“I absolutely love my life.” – Ed’s Recovery Story

By Wasatch Crest Admissions Coordinator Ed Manion

Wasatch Crest admissions representative and program graduate Ed Manion shares his story of addiction recovery. You can watch him tell his story and read his narrative below.

My name is Ed Manion. I’m an admissions coordinator here at Wasatch Crest and in honor of National Recovery Month, I would like to share my story with you guys. 

I am also an alum of the Wasatch Crest Program which I think gives me a unique perspective to be able to help people because I understand what it’s like to be a client. 


Without harping too much on the past, I guess I want to describe what it was like immediately before entering treatment. I am someone who has been to treatment before. I had some sobriety at previous times in my life but was never able to maintain long-term sobriety. 

Immediately before coming into Wasatch Crest, I felt pretty hopeless. I woke up every day feeling very depressed. I was stuck in this cycle of doing these repetitive things that I knew were damaging my life, but I didn’t have the power to change. 

I ended up getting in touch with someone who went through Wasatch Crest themselves and is in long-term sobriety. They had recommended the program.

Getting into Wasatch Crest was a very easy process. I called the phone number and spoke with an admissions representative. She was able to get me into treatment that same day, which was a relief. I had heard great things about the program.

When I first arrived at Wasatch Crest, I noticed how beautiful the property is here in Heber City, Utah. The center is located on a seven-acre property tucked up in the Wasatch Mountains in Heber Valley. I like the natural setting and the open area that the property sits on. I was totally blown away by how nice the property was.

I was also a little nervous. I didn’t know anyone or know what to expect. The staff and other clients made me feel extremely welcome. 

Rich, my therapist at the time, did a fantastic job of meeting me where I was at. As I mentioned before, I came in here really down on myself. It was bad. I laugh about it now, but I think I was at the point where I’m not sure if I wanted to live anymore. I also didn’t want to die, so I was stuck in this weird place of despair. Rich and the rest of the staff did an incredible job of showing me so much kindness and compassion at a time in my life when I had very low self-esteem.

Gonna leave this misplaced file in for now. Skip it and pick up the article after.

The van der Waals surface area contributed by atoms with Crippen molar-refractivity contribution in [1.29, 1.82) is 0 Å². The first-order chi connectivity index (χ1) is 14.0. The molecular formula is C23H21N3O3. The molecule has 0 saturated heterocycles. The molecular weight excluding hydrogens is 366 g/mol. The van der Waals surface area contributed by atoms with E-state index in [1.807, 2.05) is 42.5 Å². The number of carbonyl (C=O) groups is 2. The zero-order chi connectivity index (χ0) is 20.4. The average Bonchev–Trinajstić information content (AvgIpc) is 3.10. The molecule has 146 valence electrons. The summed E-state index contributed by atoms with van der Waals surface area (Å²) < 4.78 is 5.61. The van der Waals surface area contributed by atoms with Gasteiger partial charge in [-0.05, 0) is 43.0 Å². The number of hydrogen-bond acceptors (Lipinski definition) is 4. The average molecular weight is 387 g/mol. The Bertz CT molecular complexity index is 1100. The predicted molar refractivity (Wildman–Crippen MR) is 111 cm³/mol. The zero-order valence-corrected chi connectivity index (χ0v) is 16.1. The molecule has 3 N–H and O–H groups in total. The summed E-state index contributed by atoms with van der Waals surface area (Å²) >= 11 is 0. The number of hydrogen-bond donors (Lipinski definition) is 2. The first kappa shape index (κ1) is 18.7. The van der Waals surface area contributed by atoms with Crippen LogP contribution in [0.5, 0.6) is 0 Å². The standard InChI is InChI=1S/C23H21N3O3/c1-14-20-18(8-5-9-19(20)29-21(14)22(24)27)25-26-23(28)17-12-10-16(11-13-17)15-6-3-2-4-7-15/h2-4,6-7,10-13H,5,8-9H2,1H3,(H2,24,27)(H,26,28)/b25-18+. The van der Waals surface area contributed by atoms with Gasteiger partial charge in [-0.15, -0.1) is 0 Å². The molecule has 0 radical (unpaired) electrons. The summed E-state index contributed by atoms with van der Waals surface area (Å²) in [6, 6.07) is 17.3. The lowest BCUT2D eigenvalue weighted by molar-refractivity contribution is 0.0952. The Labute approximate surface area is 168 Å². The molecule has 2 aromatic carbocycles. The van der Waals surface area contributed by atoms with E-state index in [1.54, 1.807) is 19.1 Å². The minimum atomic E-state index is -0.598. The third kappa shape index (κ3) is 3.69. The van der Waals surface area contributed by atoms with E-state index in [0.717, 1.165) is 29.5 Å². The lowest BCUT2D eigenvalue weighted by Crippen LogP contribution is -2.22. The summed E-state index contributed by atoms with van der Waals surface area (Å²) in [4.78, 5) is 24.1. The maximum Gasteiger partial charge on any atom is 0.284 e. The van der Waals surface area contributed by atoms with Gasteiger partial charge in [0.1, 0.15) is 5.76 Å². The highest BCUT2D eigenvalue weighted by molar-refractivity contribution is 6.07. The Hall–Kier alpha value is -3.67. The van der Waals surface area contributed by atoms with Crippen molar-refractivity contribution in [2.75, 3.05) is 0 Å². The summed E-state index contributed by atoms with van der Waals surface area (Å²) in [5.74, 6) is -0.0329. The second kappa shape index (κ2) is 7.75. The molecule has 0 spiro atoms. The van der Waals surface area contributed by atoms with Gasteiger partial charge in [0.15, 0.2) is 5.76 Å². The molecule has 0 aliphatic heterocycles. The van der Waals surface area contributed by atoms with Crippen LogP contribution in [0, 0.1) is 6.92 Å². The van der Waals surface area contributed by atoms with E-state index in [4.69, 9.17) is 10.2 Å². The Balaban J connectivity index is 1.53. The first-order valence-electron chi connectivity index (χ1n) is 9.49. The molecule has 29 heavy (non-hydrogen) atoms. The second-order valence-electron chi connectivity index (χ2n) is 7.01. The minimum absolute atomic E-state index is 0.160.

During treatment, I most enjoyed Wasatch Crest’s focus on adventure-based experiential therapy and outdoor activities. As I mentioned, Wasatch Crest is located in Heber City, Utah. The property is gorgeous. There’s so much stuff to do around here. In those early days when I was so depressed, the outdoor adventure therapy helped. We would go hiking, rock climbing, and floating on the Provo River. 

A couple of weeks into the program, we were out on this hike. I struggled to get up to the top. I was in pretty rough physical shape at the time. At the top of the hike, there was this gorgeous view. It was in the summertime, and it was a totally clear day. The sun was reflecting off the water. I was consumed with this feeling that everything was going to be okay. 

I frequently tell people that moment was a turning point in my story. I came back to the facility that day with this new outlook. From that day forward, it was not easy. There were still a lot of struggles, but that was the first day I actually  — I don’t want to say laughed — but had an enjoyable day without the use of substances or being consumed by depression.


I completed the residential treatment program, and the second thing I absolutely love about Wasatch Crest is their transitional living program. After completing 30 days of residential treatment, clients have the option of staying at one of our Uinta transitional living residences. In my opinion, and I might be a little partial here, they are the nicest sober living facilities in the entire state. 

When I first entered transitional living, I was still in pretty bad shape. I had completed 30 days of residential treatment but I had exhausted a lot of my financial resources. I had destroyed a lot of relationships in my life. I was unemployed. Continuing treatment during sober living helped me get back on my feet. I was able to work, save money, and gradually transition back into society from treatment. 

Often, individuals go to treatment with the expectation that they’re going to come out “fixed” and immediately return to their life as it was before addiction. The reality is that recovery is more complicated than that.